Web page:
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The rugger buggers

We're way out west on the affluent edge of London and things are hotting up. On the lounge bar screen, men with thick necks slam into each other. Beneath it, men in corduroy and rugby shirts mix with women wearing navy-blue quilted gilets.

Although well-spoken, many of the men have been reading tabloids. They drink bitter and Guinness and shout at each other, even though there is no need to shout. Two of the men start to insult each other with, I suspect, forced bonhomie. Olly calls Benji an arse, Benji calls Olly an arse. Neither is wrong. Between Olly and Benji, a woman on a stool checks that her earrings are in place and keeps her eyes on the spectacle above, where an Englishman now stands behind the ball, at some distance from the goalposts.

“Look!" Olly points at the man who is about to take the kick, simultaneously running his other hand along the woman's back. It is an intimate gesture, though it could be interpreted innocently. Benji is not so inclined - from his demeanour, it is clear that something has happened between Olly and this woman in the past to darken Benji's world-view.

The Englishman kicks the ball, and it goes over the crossbar and between the posts. It is an unimpressive achievement, but the men cheer and beer sloshes from their glasses. Strange that a game which provides such an unsatisfactory experience for the sane spectator should be popular. Perhaps the answer is its social cachet - that other people, possibly those less blessed with corduroy and public school accents, want to be like the crowd in this room.

Among that crowd, Benji now rises, his brow clenched. Benji does not possess a soulful or expressive face but it is clear he is upset. He walks up to Olly and pokes him in the chest. Olly, who has been smiling, stops. Olly does not possess a keen or inquisitive intelligence but he understands that Benji is furious.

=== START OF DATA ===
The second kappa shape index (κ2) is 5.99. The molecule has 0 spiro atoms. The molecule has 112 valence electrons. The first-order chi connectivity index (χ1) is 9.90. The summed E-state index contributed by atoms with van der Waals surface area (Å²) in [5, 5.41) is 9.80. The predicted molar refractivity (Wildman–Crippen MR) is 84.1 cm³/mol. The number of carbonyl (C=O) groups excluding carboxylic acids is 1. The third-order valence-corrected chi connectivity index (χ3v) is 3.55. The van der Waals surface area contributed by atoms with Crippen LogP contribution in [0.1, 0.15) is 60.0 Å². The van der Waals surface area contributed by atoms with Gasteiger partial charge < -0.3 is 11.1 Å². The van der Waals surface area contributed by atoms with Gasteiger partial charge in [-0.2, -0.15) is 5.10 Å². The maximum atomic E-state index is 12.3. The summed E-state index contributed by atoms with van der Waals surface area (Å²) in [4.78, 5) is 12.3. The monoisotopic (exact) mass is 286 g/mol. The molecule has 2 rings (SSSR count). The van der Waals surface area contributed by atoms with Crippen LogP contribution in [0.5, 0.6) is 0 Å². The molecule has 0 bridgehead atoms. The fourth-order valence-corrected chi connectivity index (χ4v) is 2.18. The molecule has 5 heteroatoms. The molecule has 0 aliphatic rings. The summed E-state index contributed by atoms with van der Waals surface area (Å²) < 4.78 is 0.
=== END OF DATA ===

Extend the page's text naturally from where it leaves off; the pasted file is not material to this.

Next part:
Olly pokes Benji back and the two roll through the door, followed by cheering men and the woman with the earrings.

Having presumed that public displays of rage are the prerogative of the poor, I am surprised by the violence and, stopping only to remove a glass of Pinot Grigio from the absent rugger buggers' orbit, I look out of the window to see the police have arrived already. There has clearly been an assault but the police do not arrest anyone and, after a few words, leave. The woman comes back into the bar, flushed and excited. Above us, the small, egg-like ball continues to bam about indeterminately.


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Michael Hodges writes the Class Monitor column for the New Statesman. He was named columnist of the year at the 2008 Magazine Design and Journalism Awards for his contributions to Time Out.

This article first appeared in the 14 December 2009 issue of the New Statesman, The Muslim Jesus